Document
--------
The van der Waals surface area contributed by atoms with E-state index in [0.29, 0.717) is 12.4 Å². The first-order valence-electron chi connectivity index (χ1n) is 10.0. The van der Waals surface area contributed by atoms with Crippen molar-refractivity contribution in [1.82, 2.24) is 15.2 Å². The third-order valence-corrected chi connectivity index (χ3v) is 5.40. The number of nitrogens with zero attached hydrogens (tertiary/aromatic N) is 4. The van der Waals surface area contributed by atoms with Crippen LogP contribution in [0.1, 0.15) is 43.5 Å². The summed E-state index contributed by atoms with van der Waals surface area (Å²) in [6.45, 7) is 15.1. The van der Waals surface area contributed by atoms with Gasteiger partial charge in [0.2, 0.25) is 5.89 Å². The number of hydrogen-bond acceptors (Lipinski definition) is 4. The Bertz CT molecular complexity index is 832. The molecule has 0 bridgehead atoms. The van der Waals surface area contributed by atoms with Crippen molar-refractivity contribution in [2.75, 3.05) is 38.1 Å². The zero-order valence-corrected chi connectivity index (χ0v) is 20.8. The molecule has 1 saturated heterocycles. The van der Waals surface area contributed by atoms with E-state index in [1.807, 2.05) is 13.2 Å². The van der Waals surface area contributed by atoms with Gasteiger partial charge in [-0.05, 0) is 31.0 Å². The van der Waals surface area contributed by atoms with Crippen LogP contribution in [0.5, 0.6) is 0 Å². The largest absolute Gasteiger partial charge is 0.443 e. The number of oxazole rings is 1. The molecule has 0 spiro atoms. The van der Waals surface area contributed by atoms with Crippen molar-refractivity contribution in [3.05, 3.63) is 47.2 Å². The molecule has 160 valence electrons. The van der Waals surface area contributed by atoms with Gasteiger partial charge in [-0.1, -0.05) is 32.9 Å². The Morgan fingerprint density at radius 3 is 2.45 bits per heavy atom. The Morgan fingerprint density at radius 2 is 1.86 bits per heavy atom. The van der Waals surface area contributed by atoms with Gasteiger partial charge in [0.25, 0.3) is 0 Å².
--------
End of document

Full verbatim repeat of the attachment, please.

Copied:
The van der Waals surface area contributed by atoms with E-state index in [0.29, 0.717) is 12.4 Å². The first-order valence-electron chi connectivity index (χ1n) is 10.0. The van der Waals surface area contributed by atoms with Crippen molar-refractivity contribution in [1.82, 2.24) is 15.2 Å². The third-order valence-corrected chi connectivity index (χ3v) is 5.40. The number of nitrogens with zero attached hydrogens (tertiary/aromatic N) is 4. The van der Waals surface area contributed by atoms with Crippen LogP contribution in [0.1, 0.15) is 43.5 Å². The summed E-state index contributed by atoms with van der Waals surface area (Å²) in [6.45, 7) is 15.1. The van der Waals surface area contributed by atoms with Gasteiger partial charge in [0.2, 0.25) is 5.89 Å². The number of hydrogen-bond acceptors (Lipinski definition) is 4. The Bertz CT molecular complexity index is 832. The molecule has 0 bridgehead atoms. The van der Waals surface area contributed by atoms with Crippen molar-refractivity contribution in [2.75, 3.05) is 38.1 Å². The zero-order valence-corrected chi connectivity index (χ0v) is 20.8. The molecule has 1 saturated heterocycles. The van der Waals surface area contributed by atoms with E-state index in [1.807, 2.05) is 13.2 Å². The van der Waals surface area contributed by atoms with Gasteiger partial charge in [-0.05, 0) is 31.0 Å². The van der Waals surface area contributed by atoms with Crippen LogP contribution in [0.5, 0.6) is 0 Å². The largest absolute Gasteiger partial charge is 0.443 e. The number of oxazole rings is 1. The molecule has 0 spiro atoms. The van der Waals surface area contributed by atoms with Crippen molar-refractivity contribution in [3.05, 3.63) is 47.2 Å². The molecule has 160 valence electrons. The van der Waals surface area contributed by atoms with Gasteiger partial charge in [-0.1, -0.05) is 32.9 Å². The Morgan fingerprint density at radius 3 is 2.45 bits per heavy atom. The Morgan fingerprint density at radius 2 is 1.86 bits per heavy atom. The van der Waals surface area contributed by atoms with Gasteiger partial charge in [0.25, 0.3) is 0 Å².